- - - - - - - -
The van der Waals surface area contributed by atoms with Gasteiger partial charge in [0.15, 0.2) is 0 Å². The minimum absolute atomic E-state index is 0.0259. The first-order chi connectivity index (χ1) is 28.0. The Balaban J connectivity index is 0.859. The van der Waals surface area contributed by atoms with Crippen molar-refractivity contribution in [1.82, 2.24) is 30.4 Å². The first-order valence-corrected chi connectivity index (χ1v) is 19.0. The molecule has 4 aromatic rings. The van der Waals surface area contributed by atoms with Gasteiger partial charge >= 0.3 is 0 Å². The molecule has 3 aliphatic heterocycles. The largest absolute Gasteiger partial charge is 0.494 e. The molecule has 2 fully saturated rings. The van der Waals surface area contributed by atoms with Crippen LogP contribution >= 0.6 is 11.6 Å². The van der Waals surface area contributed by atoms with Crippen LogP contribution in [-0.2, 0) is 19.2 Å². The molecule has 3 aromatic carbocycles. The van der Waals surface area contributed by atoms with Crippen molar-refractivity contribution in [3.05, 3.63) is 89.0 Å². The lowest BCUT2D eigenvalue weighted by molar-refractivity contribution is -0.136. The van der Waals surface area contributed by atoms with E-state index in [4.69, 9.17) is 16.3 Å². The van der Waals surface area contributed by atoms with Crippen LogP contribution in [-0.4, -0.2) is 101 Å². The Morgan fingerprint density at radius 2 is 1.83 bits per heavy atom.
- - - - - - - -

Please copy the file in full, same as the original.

The van der Waals surface area contributed by atoms with Gasteiger partial charge in [0.15, 0.2) is 0 Å². The minimum absolute atomic E-state index is 0.0259. The first-order chi connectivity index (χ1) is 28.0. The Balaban J connectivity index is 0.859. The van der Waals surface area contributed by atoms with Crippen molar-refractivity contribution in [1.82, 2.24) is 30.4 Å². The first-order valence-corrected chi connectivity index (χ1v) is 19.0. The molecule has 4 aromatic rings. The van der Waals surface area contributed by atoms with Gasteiger partial charge >= 0.3 is 0 Å². The molecule has 3 aliphatic heterocycles. The largest absolute Gasteiger partial charge is 0.494 e. The molecule has 2 fully saturated rings. The van der Waals surface area contributed by atoms with Crippen LogP contribution >= 0.6 is 11.6 Å². The van der Waals surface area contributed by atoms with Crippen LogP contribution in [-0.2, 0) is 19.2 Å². The molecule has 3 aromatic carbocycles. The van der Waals surface area contributed by atoms with Crippen molar-refractivity contribution in [3.05, 3.63) is 89.0 Å². The lowest BCUT2D eigenvalue weighted by molar-refractivity contribution is -0.136. The van der Waals surface area contributed by atoms with E-state index in [4.69, 9.17) is 16.3 Å². The van der Waals surface area contributed by atoms with Crippen LogP contribution in [-0.4, -0.2) is 101 Å². The Morgan fingerprint density at radius 2 is 1.83 bits per heavy atom.